Ruth Bader Ginsburg’s (RBG) legacy as a brilliant, formidable advocate for gender equality precedes her. Unfortunately, her biopic “On the Basis of Sex,” doesn’t seem to capture Ginsburg’s fierce tenacity. The legal drama follows Ginsburg from her time as one of the only female students at Harvard Law School to her first ground-breaking case. Performances by Felicity Jones and Armie Hammer (RBG and her unfailingly supportive husband Marty Ginsburg, respectively) are compelling; choices in acting, cinematography, wardrobe and soundtrack are subtle but deliberate and thought out. Regrettably, the film stumbles through a sensationalized rundown of events that water down RBG’s truly dazzling story instead of heightening the dramatic tension.
The film opens to a sea of white men in dark suits ambling confidently as Harvard’s fight song, “Ten Thousand Men of Harvard,” plays in the background. Amidst the slicked-back hair and polished dress shoes, Ginsburg walks along in a bright blue skirt and heels. It’s an impactful shot with an impeccable choice in soundtrack — the contrast between the genders is impossible to miss. Several scenes, like the opening shot, highlight the obvious inequality between men and women during the late 1950s, but the subtleness of the performances and writing inculcate the point without coming across as overly preachy. For example, during the dean’s welcome speech, Ginsburg looks around the hall, immediately identifying the few women in the room. The small, uncomfortable smile she shares with them speaks volumes: the women have an instant connection and uneasily realize that despite being at Harvard Law, the road that lies ahead is not without obstacles. Certain lines, such as one uttered by Harvard Dean Erwin Griswold, are meant to be frustrating not only to the characters but also to the audience — he invites the nine female law students to dinner only to ask why they deserve the spot over a male applicant (an infamous and completely true question asked by the real Griswold). The film is very good at arousing emotion, to the point of making the audience groan with disgust at the comments and views that some characters have. Over the course of the film, Ginsburg confronts several other lines and circumstances that are equally frustrating without being repetitive. Despite Jones’ tendency to overdo the Brooklyn accent, her performance and the stellar writing are still admirable.
But the true showstopper of the film is Ginsburg’s relationship with her husband, Marty. Ginsburg’s commitment to her partner and determination are certainly emphasized as she assists Marty with his papers, manages her own schoolwork and handles their infant daughter, Jane, but her deeds are not ignored by Marty. As she confronts the steadfast sexism of the world, Marty remains dependable and supportive. Their marriage is the picture of perfection: Marty includes her in his boys-club conversations when she wishes, helps with dinner and the kids and encourages her professional ambitions. Hammer’s dimpled smile and sweet demeanor fit the role of the loving husband fantastically — his encouragements are sweet rather than condescending, as other male characters come off. Their marriage provides a sanctuary from the unforgiving legal world that RBG enters.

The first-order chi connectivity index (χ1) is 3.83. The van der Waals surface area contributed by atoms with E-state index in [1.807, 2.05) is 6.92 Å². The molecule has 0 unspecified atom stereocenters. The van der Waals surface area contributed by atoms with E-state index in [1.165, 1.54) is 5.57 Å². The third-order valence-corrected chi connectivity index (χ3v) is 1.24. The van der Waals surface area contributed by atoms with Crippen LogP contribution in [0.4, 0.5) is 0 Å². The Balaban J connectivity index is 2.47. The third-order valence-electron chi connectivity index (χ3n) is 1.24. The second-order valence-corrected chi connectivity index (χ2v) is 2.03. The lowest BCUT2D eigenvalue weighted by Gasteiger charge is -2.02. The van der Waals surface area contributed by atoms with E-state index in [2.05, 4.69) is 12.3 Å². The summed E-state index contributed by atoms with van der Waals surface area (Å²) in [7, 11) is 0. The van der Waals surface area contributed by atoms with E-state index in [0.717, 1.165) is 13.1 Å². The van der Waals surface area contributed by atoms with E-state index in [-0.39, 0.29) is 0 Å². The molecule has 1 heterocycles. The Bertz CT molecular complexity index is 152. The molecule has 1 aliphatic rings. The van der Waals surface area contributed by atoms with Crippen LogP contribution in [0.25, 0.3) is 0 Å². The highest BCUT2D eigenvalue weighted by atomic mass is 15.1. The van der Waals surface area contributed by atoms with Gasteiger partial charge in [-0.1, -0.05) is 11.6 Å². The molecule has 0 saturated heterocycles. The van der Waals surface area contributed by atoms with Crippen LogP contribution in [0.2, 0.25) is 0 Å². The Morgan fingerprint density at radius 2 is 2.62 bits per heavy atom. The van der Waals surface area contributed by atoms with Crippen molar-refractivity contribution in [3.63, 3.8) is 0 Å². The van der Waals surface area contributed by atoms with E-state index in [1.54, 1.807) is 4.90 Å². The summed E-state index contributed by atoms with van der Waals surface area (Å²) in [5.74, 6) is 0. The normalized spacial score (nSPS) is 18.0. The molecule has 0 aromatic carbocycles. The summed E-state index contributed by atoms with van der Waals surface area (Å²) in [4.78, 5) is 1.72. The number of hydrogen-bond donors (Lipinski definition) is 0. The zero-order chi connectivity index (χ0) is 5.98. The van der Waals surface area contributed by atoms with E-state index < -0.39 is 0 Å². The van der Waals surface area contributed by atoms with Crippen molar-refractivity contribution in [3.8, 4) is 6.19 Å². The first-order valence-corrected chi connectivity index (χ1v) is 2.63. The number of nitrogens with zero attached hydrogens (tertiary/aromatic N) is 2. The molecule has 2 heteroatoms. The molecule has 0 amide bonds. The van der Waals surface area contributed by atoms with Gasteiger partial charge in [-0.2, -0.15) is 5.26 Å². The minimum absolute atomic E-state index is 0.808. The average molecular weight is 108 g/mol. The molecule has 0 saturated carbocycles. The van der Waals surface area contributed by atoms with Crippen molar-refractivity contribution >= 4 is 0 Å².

Yet despite Ginsburg’s obvious intelligence, accomplishments and tenacity, her personality seems to be toned down. Her toughness is occasionally interrupted by moments of public doubt and panic for the sake of heightened drama. Unfortunately, these scenes detract from the film rather than making it more interesting. Sure, RBG’s gender makes her an underdog, but this sensationalization of true events for the sake of drama and reliance on her rise to triumph means that her history as an astounding, smart-as-a-whip lawyer goes somewhat unnoticed, despite the ending. RBG’s story is truly inspiring, and portraying it as anything less than that is a disservice.
Verdict: RBG’s biopic remains mostly factual to the true, awe-inspiring events. The script and camera shots add a layer of emotion that is only accentuated by Jones’ excellent performance as the titular character, but the film is rendered somewhat unremarkable as it submits to a portrait of Ginsburg that waters down her greatness.